What is it like living aboard a luxury expedition ship? That is what Robin West and his wife Jarda Versloot do, or at least for 230 days of every year. They are full-time employees of Silversea Cruises, working as expedition leader and coordinator on the Silver Explorer.
They do 230 days aboard, and a further ten days a year in the company’s head offices in London and Monte-Carlo. The rest of the time, namely 124 days, is holiday time, probably back home in the Netherlands.
They met in Robin’s home country, South Africa, when Jarda, then at hotel school, was sent to do a stage, intern spell (as she says with a characteristic smile, ‘we fell in love, there and then’). Robin was tour-guiding, running his own incoming destination company. His good friend Conrad Combrink was expedition leader on the World Discoverer, which is now Silver Explorer.
Conrad asked Robin to join Silversea, and of course Jarda came too (when the Wests are on home leave, by the way, Conrad, who is overall head for expeditions for Silversea, diverts from Ecuador, where he is converting a Guayaquil-based ship to be a Silversea expedition ship dedicated to the Galapagos, to head Silver Explorer).
But when they are at sea, they work, seven days a week and many hours in every day. Robin reports to the Captain, and is the link between the bridge and the passengers. It is he who makes passenger announcements, and organizes daily programmes, and tours, excursions and expeditions.
Jarda’s specific roles include liaising with destination management companies, who organize those tours and excursions as well as passengers disembarking from the last cruise and others boarding for the next one.
She writes the daily one-sheet Chronicle, outlining tomorrow’s schedule – on Silver Explorer, all tours are included in the overall cost. As representative for Silversea’s Venetian Society loyalty programme, she hosts the Venetian Society cocktail that is a feature of every cruise.
Both are actively involved, too, in every off-ship activity. For this they are helped by contract specialists, onboard for a certain number of cruises (all have to have Zodiac safety training).
Every off-ship activity involves counting passengers off the ship, and back on it again. How many got on to a coach (which of course has at least one expedition team member aboard)? Has anyone ever been left behind (no, of course not)?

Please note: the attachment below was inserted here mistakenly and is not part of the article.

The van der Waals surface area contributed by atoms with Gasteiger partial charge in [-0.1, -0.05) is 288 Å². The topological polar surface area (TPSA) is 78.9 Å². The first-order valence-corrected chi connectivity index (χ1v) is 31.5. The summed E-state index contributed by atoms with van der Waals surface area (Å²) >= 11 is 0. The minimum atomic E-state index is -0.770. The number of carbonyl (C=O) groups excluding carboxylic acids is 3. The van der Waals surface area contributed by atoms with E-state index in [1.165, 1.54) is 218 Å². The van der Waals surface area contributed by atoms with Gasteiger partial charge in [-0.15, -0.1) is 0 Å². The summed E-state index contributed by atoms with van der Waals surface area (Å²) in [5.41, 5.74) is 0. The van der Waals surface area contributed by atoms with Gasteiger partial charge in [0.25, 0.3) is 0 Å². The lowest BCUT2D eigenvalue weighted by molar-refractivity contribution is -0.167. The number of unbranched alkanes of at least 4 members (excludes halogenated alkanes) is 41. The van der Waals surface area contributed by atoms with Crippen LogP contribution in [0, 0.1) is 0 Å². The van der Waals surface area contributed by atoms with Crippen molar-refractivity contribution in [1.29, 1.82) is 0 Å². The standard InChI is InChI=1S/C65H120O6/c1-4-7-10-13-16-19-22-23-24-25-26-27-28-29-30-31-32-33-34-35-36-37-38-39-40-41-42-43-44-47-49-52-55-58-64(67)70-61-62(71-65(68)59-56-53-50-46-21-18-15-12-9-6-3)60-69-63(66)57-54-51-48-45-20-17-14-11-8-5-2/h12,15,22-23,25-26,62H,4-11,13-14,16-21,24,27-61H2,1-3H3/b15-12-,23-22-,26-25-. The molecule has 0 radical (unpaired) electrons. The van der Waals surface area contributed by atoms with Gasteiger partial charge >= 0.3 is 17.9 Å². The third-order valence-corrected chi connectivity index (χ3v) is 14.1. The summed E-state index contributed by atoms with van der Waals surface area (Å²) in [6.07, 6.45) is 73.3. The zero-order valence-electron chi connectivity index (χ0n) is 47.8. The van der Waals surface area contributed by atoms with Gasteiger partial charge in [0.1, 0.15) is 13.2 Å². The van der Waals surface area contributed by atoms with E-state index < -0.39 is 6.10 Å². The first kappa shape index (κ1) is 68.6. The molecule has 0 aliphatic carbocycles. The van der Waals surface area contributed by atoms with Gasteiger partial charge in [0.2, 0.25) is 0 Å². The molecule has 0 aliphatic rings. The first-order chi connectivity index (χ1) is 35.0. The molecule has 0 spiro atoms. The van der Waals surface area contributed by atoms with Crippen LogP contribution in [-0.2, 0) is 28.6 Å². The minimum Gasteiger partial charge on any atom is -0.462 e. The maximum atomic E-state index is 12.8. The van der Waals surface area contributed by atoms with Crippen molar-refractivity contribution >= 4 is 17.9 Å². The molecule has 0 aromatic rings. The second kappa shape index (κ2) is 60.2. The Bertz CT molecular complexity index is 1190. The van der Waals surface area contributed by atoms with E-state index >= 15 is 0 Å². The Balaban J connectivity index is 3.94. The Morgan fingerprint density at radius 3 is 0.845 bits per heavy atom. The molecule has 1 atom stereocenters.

If there is an expedition leaving in Zodiacs at 0300, does the chef know that breakfast needs to be served at 0200 (yes, of course)? The expedition world is small, and its network means word-of-mouth bring on the right people at the right time.
This particular cruise, from Tromsø to Dublin round the North of Scotland, carries nine contract specialists – but there can be as many as 13, as on the previous cruise to Franz Joseph Land, when four Russian Arctic experts and bear guards were also needed.
This cruise we have Dr Colleen Batey, the Viking specialist, and Austrian Hans-Peter who makes flowers come alive, and Juan, from Colombia, who does the same for geology.
And Avielo – her family name, which she goes by as her first name is also Robin – is marine biologist, explaining the differences between whales and fish (the former thrash tails up and down, their blubber acting as an inbuilt pogo-stick, while the latter wave from side to side), and Kara, a general biologist who started out as a musician, seem able to talk about anything… and so on.
The photographer, Richard from New Zealand, is producing an onboard video that you can buy as a sensational souvenir of the trip. He is always first into an expedition, and he somehow sees things that others do not. He and the rest of ‘the team’ sit together at breakfast, and lunch.
The ship’s doctor, a Swedish surgeon enjoying this sinecure, alternates between sitting ‘expedition’ and sitting with the officers at the next table. They can all eat in the crew mess at any time, which they certainly do at dinner: only the full-timers, Robin and Jarda, have to wear uniform after 1800 (these two have the privilege of dining whenever and wherever they want, including room service in their cabin).
All the expedition staff take part in the daily Recap and Briefing, which we naughtily call ‘rehab’. At a set time passengers gather in the theatre, which has seats that are far too comfortable for keeping awake, and fixed tables for the drinks brought to order.
Robin briefly outlines tomorrow’s timings, and shows the weather, and then his team spend a few minutes each explaining things we have just seen, or may see tomorrow. Hans-Peter shows close-ups of lichen, a pairing of algae and fungus (there are 25,000 known species).
These people are also researching ahead: 2014 will see Silver Explorer going through the Northwest Passage on the way from Europe to the South Pacific. But honestly, says Robin West, his job is not so much about where the ship is going as knowing how to run an expedition.